Watercolor for Self-Care: Painting Without Control Ft. Your Non-Dominant Hand | Amélie-Maude Bergeron | Skillshare

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Watercolor for Self-Care: Painting Without Control Ft. Your Non-Dominant Hand

teacher avatar Amélie-Maude Bergeron, Graphic designer | Artist | Illustrator

Watch this class and thousands more

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Taught by industry leaders & working professionals
Topics include illustration, design, photography, and more

Watch this class and thousands more

Get unlimited access to every class
Taught by industry leaders & working professionals
Topics include illustration, design, photography, and more

Lessons in This Class

8 Lessons (40m)
    • 1. Introduction

    • 2. Your Project

    • 3. Setting Up Your Space And Mind

    • 4. Preparing Your Palette

    • 5. Symmetrical Painting: Let Go

    • 6. Warm-Up Exercices: Build Confidence

    • 7. Painting Without Control

    • 8. Conclusion

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About This Class

Do you sometimes get stuck in front of your projects? You do? This class is for you!

This class is all about refocusing your attention on creativity by working with your non-dominant hand. 


In this class, you will learn to

  • Let go of expectations and creative anxiety
  • Refocus your attention from results to creative process
  • Reconnect with your materials and the joy of putting colour to paper

Many of us creatives are procrastinators; not because we love it, but because we are insecure and are hesitant to start projects. This class is meant as a tool to simply get out of your own head and simply start with no result in mind.

As a graphic designer, an illustrator and a watercolor artist, I ask myself a lot of questions concerning creativity and the way pressure acts on creatives. Painting with my non-dominant hand is one way I find to be very effective to deal with this pressure and to change the focus.

This class is for creatives of all levels who sometimes get stuck in their practice because of misplaced perfectionism. Basic knowledge of watercolours is useful but not necessary to this class.
I strongly suggest using watercolour because of the loose nature of this medium, however, this class is meant to be stress free, so if you get anxious thinking about watercolour, by all means choose another medium ;)

Together, we will start by preparing ourselves to let go, by setting up our workspace and mixing our colours. Then we’ll warm-up with a few exercises before jumping into a loose watercolor painting. All of this using our non-dominant hand!

You can find me here:


Don’t hesitate to get in touch, it will be my pleasure to connect!


Please note that all reference images are from pexels.com

Music references:

Cute by Bensound https://www.bensound.com/royalty-free-music/track/cute
Good Love by Vendredi https://soundcloud.com/vendrediduo
Intención by Sapajou https://soundcloud.com/sapajoubeats
Bed5 by Ketsa https://freemusicarchive.org/music/Ketsa

Meet Your Teacher

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Amélie-Maude Bergeron

Graphic designer | Artist | Illustrator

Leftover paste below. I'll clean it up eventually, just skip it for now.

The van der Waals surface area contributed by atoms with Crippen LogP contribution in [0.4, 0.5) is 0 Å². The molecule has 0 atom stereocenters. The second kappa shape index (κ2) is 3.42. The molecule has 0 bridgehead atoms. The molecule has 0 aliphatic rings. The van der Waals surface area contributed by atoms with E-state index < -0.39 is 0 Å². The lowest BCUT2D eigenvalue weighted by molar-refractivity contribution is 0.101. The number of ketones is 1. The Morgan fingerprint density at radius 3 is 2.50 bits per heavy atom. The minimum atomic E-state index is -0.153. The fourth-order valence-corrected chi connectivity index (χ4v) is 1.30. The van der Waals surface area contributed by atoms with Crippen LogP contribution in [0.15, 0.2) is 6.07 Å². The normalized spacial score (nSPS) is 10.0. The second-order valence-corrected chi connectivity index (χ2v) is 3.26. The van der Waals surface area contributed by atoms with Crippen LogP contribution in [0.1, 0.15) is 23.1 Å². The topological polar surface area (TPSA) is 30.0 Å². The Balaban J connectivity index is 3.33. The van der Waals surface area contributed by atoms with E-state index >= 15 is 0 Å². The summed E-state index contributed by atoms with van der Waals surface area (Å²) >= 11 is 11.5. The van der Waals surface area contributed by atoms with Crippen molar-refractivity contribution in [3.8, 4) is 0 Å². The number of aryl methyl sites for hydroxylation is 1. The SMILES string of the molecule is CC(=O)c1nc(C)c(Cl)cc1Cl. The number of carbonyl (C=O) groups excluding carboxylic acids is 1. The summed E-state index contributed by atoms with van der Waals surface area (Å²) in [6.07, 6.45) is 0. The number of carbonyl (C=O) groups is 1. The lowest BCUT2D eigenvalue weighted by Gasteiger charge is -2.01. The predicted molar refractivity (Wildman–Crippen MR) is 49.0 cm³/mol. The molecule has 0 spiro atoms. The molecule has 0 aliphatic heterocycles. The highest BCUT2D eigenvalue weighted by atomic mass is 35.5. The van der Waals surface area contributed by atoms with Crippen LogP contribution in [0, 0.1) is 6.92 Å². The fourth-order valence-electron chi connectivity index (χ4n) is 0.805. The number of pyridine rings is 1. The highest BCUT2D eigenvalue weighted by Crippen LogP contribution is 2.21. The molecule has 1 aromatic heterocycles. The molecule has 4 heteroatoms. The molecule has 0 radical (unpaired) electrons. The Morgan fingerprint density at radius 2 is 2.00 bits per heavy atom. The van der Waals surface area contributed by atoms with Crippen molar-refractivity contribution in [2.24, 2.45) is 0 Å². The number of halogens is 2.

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1. Introduction: Do you sometimes get this overwhelming feeling when you're about to start a project. You know the one when you feel like nothing you're going to create is going to be good enough. In the last year, this happened to me many times. I have a bit of time and I want to paint. I actually feel the need to create something with my hands. So I spent a bit of time on Instagram and Pinterest to gather inspiration. I take my brushes, my paper, my watercolors, and then nothing. I can't seem to be able to start. Like I've set my expectations so high and so off that I know I'll be disappointed. And I feel like I failed in advance. I'm minimal visual. I'm a graphic designer and illustrator and a watercolor artist. I like to think of my work as not only a product, but as a whole process. And I consider that my best work is always done when I've enjoyed making it. But mostly I identify as a pretty anxious creator who was always trying to do better and who is spending a lot of time thinking about, has this been done right? Is my work up to beat? Am I enough? I'm quite sure you'd agree with me if I say that it's not a bad thing to want to improve and get better at your trait every day. Especially when you're creative and always trying to find new ways to express ideas. However, I find that there is a paradox in the fact that when we start a project already focusing on a specific result, we don't give ourselves the space to be creative and to innovate. In this class, I'm tricking you into letting go of control by using your non-dominant hand. And the first part of the class, I'm giving you tools so you feel safe exploring. And then we'll let it all go and play with watercolor. There will be no focus on results, only on the simple process of applying color to paper and the pleasure of painting. This class is for you. If like me, you're a creative, sometimes gets stuck in their practice. It's a really good way to give yourself a break from performing as a creator. What you will learn here will help you get over these anxiety feelings we sometimes get as creatives. My hope is that it gives you a solid but flexible tool to deal with pressure and take care of yourself. The next time you feel anxious to start a project and gets stuck before even beginning, you can go back to these exercises and refocus yourself on the process of creating. By the end of this class, you'll be able to let go of your expectations and reconnect with the action of painting only because it makes you feel good. Are you ready? Let's get started. 2. Your Project: For today's project, we will be painting with our non-dominant hand. The reason we do this as quite simple, when you switch hands, you are forcing yourself to surrender because while painting with your non-dominant hand, you're giving up the control and the muscle memory you usually have. It's a way to trick your brain and to refocus your attention from the result you want to achieve to the actual process of creating. Slowly ease into the painting by taking a few steps beforehand. Our first step will be to actually set up our workspace in a way that is fun and stress-free. Then we will develop our color palette to be ready when the time comes to play, you may or may not work from a reference image. Next step will consist in doing a few quick exercises to warm up and gain confidence. And that last, it will be time to create the infamous painting. Know that it's probably going to look like nothing at all. And it's okay. You already know it's not going to be your best work. So might as well just enjoyed playing with colors. Before we go any further, let me introduce the worksheet we will be using during the class. Go check it out in the resources section. Take you a few minutes and reflect on the questions listed on the first page. The worksheet is a way to reflect on our practice and on the creative process. Instead of focusing on the results, there are no right or wrong answers here. And remember, this class is a tool to be able to deal with pressure, to let go and take care of yourself. Up. Next, we will be setting up our space and our mind. See you there. 3. Setting Up Your Space And Mind: In this lesson, we'll be setting up our space. I know this may seem overly simple, but there are two main reasons why I like to do this. First, we want this to be stress and frustration free, thus the preparation. Second, this is helping us focus on the process by getting out of our head. I feel like unorganized space is in our guidelines mind. When I feel anxious about a project, I know I like to feel prepared. And I know this class is about letting go. I know what I said, but hear me out. The organization part is not about being a control freak. It's just about being prepared enough that you can let yourself be in that space where you can create stress-free. See the different. It's a bit like going on a road trip. And before going you need to adjust the mirrors on the car and tie your seatbelt. Then you're ready for a safe adventure. For this whole class, you will be using the same materials for the exercises and for the final project. The list is very simple. First, you will need some paper, some watercolor paper of some sort. I'm using a block. So nothing fancy. Just some paper. And then you will need two brushes. You need to, because in one of the exercises we're using both hands at the same time. So that's why you need to I like to use these because they hold up a lot of water. It's natural fiber. Really not that fancy. Then you will need a classical order or a jar. As you prefer, some rags or some paper towels. I'm using this. I really use this a lot. I also use a palette like this. You don't have to, but I like to use this. And then you will need some watercolors. Of course, I like to use pens like this and I'll be using a two also. This class. Last thing, It's optional, but you could also use a ruler and a pencil. You don't have to use them. It's just if you'd like to draw a format for the exercises and the final piece, but you really don't have to. And I think that's it. Oh, okay. We have looked at the materials and now let's consider a few things in the setup of your workspace. First thing you might want to consider is doing a symmetry operation from your usual working station. Also, be mindful of where you place your water container so you don't knock it down. Having some paper towels in rags is a must in case you do not the container down. Let's take a closer look. Okay, So here's how I like to have my workspace setup when I'm painting with my non-dominant hand, I'm a right-handers. So when I'm using my left hand, I usually do assymetry of my usual workspace. And there's a simple reason for that. My water container often get knocked down if it's not in the right space and really clumsy. So that's why First things first, your paper has to be central, of course, has to be accessible. And then this is my main set of colors. I placed them a bit aside so you might not see you then come video. I placed them this way a bit outside of my range because it's just for refills. Then I place my rags here close by because I like to put my water container on it so it doesn't spill. And I also use it to wipe my brushes often. So I'd like you to be close to my water container, my polyp in which my colors will be just next to the water container. Oh, it's coming along. This is pretty much my workspace. My brushes are here or there, or a bit further. Just close by. And pencil and ruler. I won't be using them when I am painting, so it doesn't really matter. This is it, this is pretty much my workspace. Now is the time to gather your materials and set up your own space. Note that the way I set up my workspace might not work for you at all. So please, please, please take a few moments to reflect on this and set up your space in a way that makes it fun for you to work. I encourage you to pause the video, take a bit of time and set yourself up for success. Now that this is done, are you eager to start? Remember, setting up your space is not about being a control freak. It's about putting a system in place so that you feel safe when you're ready to jump up. Next, we will be choosing and preparing your color palette. 4. Preparing Your Palette: In this class, we will be choosing the colors that you'll be working with for the following exercises and for the project. This is the last preparations that to create a safe space for creativity. A few things to consider. One, keep things simple to three colors. You could even go monochrome if you wish. Also choose colors that you like and you wish to work with. I've chosen a few image references that are in the resources of the class and you could work with them if you wish or one of your choosing. You don't have to, but you can work within an image reference. First, we'll take a look at the ones that I've chosen and see why they work. The first set of images I suggest as reference is these two floral pictures. As a general rule, florals are very organic and free in their shapes. So they make a good inspiration for an exercise in which we want to let loose. The second set is about why nature spaces. The pellet is very limited, which is what we want for simplicity. But there's more to it than that. They give an impression of infinity. Personally, when I see that kind of photo, I realize how small I actually am and it gives me a sense of calm. So I associate the colors to the feeling and find it quite inspiring. It might be like this for U2 or not. And then there's the last set, which is even more abstract. These pictures are about color, tones and being perfectly imperfect. You can lose yourself in their compositions for a long time. I feel like the trigger reflection, which is exactly what we need here. Use those if they inspire you. I will be working with one of the references that I've chosen. But remember, you don't have to. If you simply wish to choose colors that you love and wish to work with, go ahead and have fun. I'll go first and then you can go on your own. All right, so I'm ready to mix my colors. As you can see from my image reference. It's pretty simple. There's only some kind of dark blue or indigo blue, a bit of purple, some white spots, but I'm not sure I'm going to mine that. So just some dark blue, some purple. I'll be using pen, can eat tube. So when I work with pans, what I like to do is use a dropper. You don't have to do this. If that's too fancy for you, you can just use your brush, but you'll have to drop some kind of water in your pan and then you let it humidify for awhile. I like to use the drop working. I think it's kinda cool. It's not necessary. And then you let it sit for a while. So if humidifiers and we'll come back to it later, the tubes, it's very easy. So I'll be using, it's blue the purse or Prussian blue by Winsor Newton. Take your brush and using my left hand would be good. I already know that from my colors I'd like some blue that's not really diluted, so it's going to be very hard for watercolor. And in the next panel I'm going to take a bit of this big mentioned little bit. I'm going to add much water. I like to work with vibrant colors, so I take the colors as is from the pens in tubes. But note that if you'd like colors that are more subdued, you can mix them a little. For example, adding a bit of its complimentary to the first color, we'll make it more discrete. Remember that you can also make all colors from your primaries. This is not a color mixing class, so let's not get into details, but it's worth a try. All right. Now for the purple, now that then fitting for a few seconds or a few minutes should be ready to transfer that I'll be working with for the exercises and the final project. Very simple, to some dark blue, some purple. And that's enough for me. I love those colors, will feel good to work with them. And that's it. Now it's your turn. I invite you to pause the video to choose your colors and mix them. I'll be waiting right here. And that's it, all down. Up next, the first practical exercise in the class. See you there. 5. Symmetrical Painting: Let Go: Hey, welcome to your first practical lesson in this class. I call this symmetrical painting. It's really just a simple way to get you started with the process. I could show you an example of what it could look like. I made this one. So as you can see, it's not meant to be a should've, so no stress. Now, I know you might be scared and a bit insecure. It's totally fine. Don't stress. Symmetrical painting is just a way to be painting both hands at the same time. So whatever one hand does, the other one does symmetrically on the paper. You only have to imagine that there is a line or you can trace that line and it's acting like a mirror. So anything your right-hand does, your left hand will be doing as in a mirror or like a fitness class, you know, when the instructors in front of you and you're acting like they're mirror. Same thing. I will first demonstrate and then you can go on your own and try it. Okay. So I think we're all set to go. I'm going to be drawing my format. This the way I like to work, but you really don't have to do that. I'm not going to measure anything. I'm just going to make sure I have straight lines. So I'll be working in the rectangle format. So the only thing I would like to keep in mind here is thought. The middle is really acting like a mirror. So I'm going to trace that line. Can set these aside for now because we're not going to need them anymore. This line here, my mirror. So when I'm painting, but with hens will go at the same time. I think we're, we're readied. Go. Remember, this might feel awkward. It's totally fine. So I'm going to get some water and my Prussians take some color. Let's go with the diluted blue. It's probably going to make a mess, but that's fine too. And let's go. So I'm really just doing anything that feels good right now. And I know we're not focusing on results, so just go with the flow here. I'm going to take some food that's not logit. So just adding some black churches aren't trying to connect with the way that it feels. Chip put some color on the paper. And as you can see, it's working because not as talkative as I would usually be quick and not their color. Quite. And also, I think I'll switch my paint brushes. Welcome. Does feel kind of awkward, and that's totally fine. My hands are not doing exactly the same thing, which is good. Just being in the process just feels good to apply some color. Don't we? Towering ego or so. Okay. 6. Warm-Up Exercices: Build Confidence: Now that we have successfully painted with both hands at the same time, It's time to paint with your non-dominant hand alone. This lesson is all about building confidence. It's about putting a few more mild in your brand new shiny, awkward car. Although while still being open to exploration and mistakes. All right, so I'm going to show you the three exercises that we'll be doing. First one is a simple gradient wash, such as this one. This one is monochrome. I'm not sure what I'm going to do for the one that we're doing today. Not sure, it's going to be monochrome. Second one is a wet on wet technique. And the third one is a transparency exercise. This one, if I don't forget, we'll be with two colors today. Once again, let me demonstrate and then you can go and paint on your own. The first thing I'm going to do, I'm going to draw myself some formats. You don't have to do this. Let's put ruler. Pencil is do not forget to use your non-dominant hand. Can cut, That's great. So further gradient wash. Load your brush with some water. And then you're going to take the color with a lot of pigment to start with. And you are going to make a few lines. We're starting with a dry paper. So as we go, we're going to light our gradient by adding some water. Let's start. I'm going to cheat and added things didn't hear more difference. And like VGA, good. Actually it's a mess, but that's the whole point. And not troubled about that. Second technique, you're going to rinse your brush. Take water. Ideally it would be clean water. But I don't really care. And you are going to what your square or your surface. So put some water on it. Try not to make any photos, but it's not really important because it's going to be and we can send you this is our wet on wet technique, so you wet the paper. Let's look OK. And then you're going to take some pigment. On my first brush, I'm going to take a very pigment, blue. And you're going to make some spots. And the pigment is going to mix with the water on the paper. This is not, you can't really control this technique. So put the pinion here. You can drag it a bit and you add as much as you want, you'll see what it does, how it reacts. Right? The third one is going to be two parts because there will be some drying time involved. So first, I'll take a bit of blue, but I'll take the diluted one. And I'll make a few lines. Oh, wait for this to dry. And then I'll take the purple and do some vertical lines. All right, Now it should be dry enough that I can do a second layer to show transparency. I'm going to do this with the purple color. So as a drawing, we're going to see how the Transparency Act. And as you can see, this one is in a really big success. I can show you how wet on wet usually works. Where the pigment sort of bleeds into the water. But that's fine because it's just exploration. And though I can learn from this, it was a lot of fun to do. And I could even just do a small one here. There's been mine. That's okay. Now it shows. That's good. So if there's anything else that you'd like to try at this point, just do so it's exploration. So feel free to try anything you like. All right, let's do this. You can pause this video. I'm waiting here, and then you can try it on your own. Don't forget to use your awkward hand. Are you beginning to feel more confident? Don't worry, it's still supposed to feel awkward. I do hope you feel less self-conscious though. And since we're focusing on process, there are a few follow-up questions that I think you should ask yourself. Here they are. And remember, there's no right or wrong answer. Do you consider the exercises that you just did to be a success? And if so, why did you have a preference for one of the techniques? Which one? How did the exercises make you feel generally? Once again, if you're comfortable enough, I would love it if you could share your answers in the project gallery. By doing this, I hope we can normalize feeling insecure and especially having a space for exploration and mistakes. Also, sharing a picture of the exercise could be a really good way to show me that you're letting go and expectations. Don't hesitate to do that. And I think it would encourage others to do the same. And then we can feel less alone. Up next, we'll be painting without control. See you there. 7. Painting Without Control: This is it. Final painting? Don't stress too much about this and take as much time as you need. We've chosen colors, they're ready to go, you've warmed up. Now it's time to have fun. We have created a safe environment that should be just prepared enough for you to be able to enjoy while you're creating with no set intentions and no final result in mind. If you want to, you can draw yourself a format and then just jumping. Here are some prompts to keep you in the moment. First, concentrate on how you are feeling. And remember, we're not here to control anything, just to put color to paper. Connect with your materials and focus on how the paint is spreading on the paper. How is your brush sliding? What kind of marks do you like to make? I'll show you how I do mine and then you can go ahead and do your own. I will not be speaking while I do this one because I want to make sure that I'm focusing on what I'm doing and what's going on in my mind. I will be focusing on the prompts that we've discussed earlier. And I really want to focus on the simple facts as fainting and how it makes me feel. And now I'm on my way. An API is as a data frame that we have that bracket. As you can see, there's nothing really pretty about my painting. But we've already agreed that that's not the focus of this class. I was able to enjoy putting watercolor to paper. I connected with the materials, I was invested in the process. This is a success. Now it's your turn to go. You can pause this video here. I'll be waiting and you can go on your own. All down. Yeah. I suggest that you go in that worksheet and check out the follow-up questions. Think about it for a moment and fill them out. How do you feel now? Did you judge yourself at any moment? And if so, why did you enjoy painting with no destination? What was the most difficult? What did you like the most? Is there anything surprising? Once again, if you want to please share your answers in the project gallery. And I'll add two more questions for you. One, did you mess up? And too, did anyone die because of your mistakes? Up next, a bit of a conclusion. 8. Conclusion: You made it great work. Congratulations on taking some time for yourself to reconnect with your creativity. We covered how to set up a good workspace and uninspiring pellet. We went through exercises and the whole painting while letting down our dominant hand to be able to really let go and focus on the finest creating. If there's one thing I hope you take away from this class, it's this. The next time you get stuck. Come back to this, refocus on the process that go. Have fun. And please share your work in the project gallery if only to let others know that they're not alone. You can ask me questions and comment on this class. Tell me if you liked it or not. We're all here to get better. So all comments are welcome. Find me on Instagram and d, Hence, it will be my pleasure to connect. Thank you for being here. I'll see you in my next class.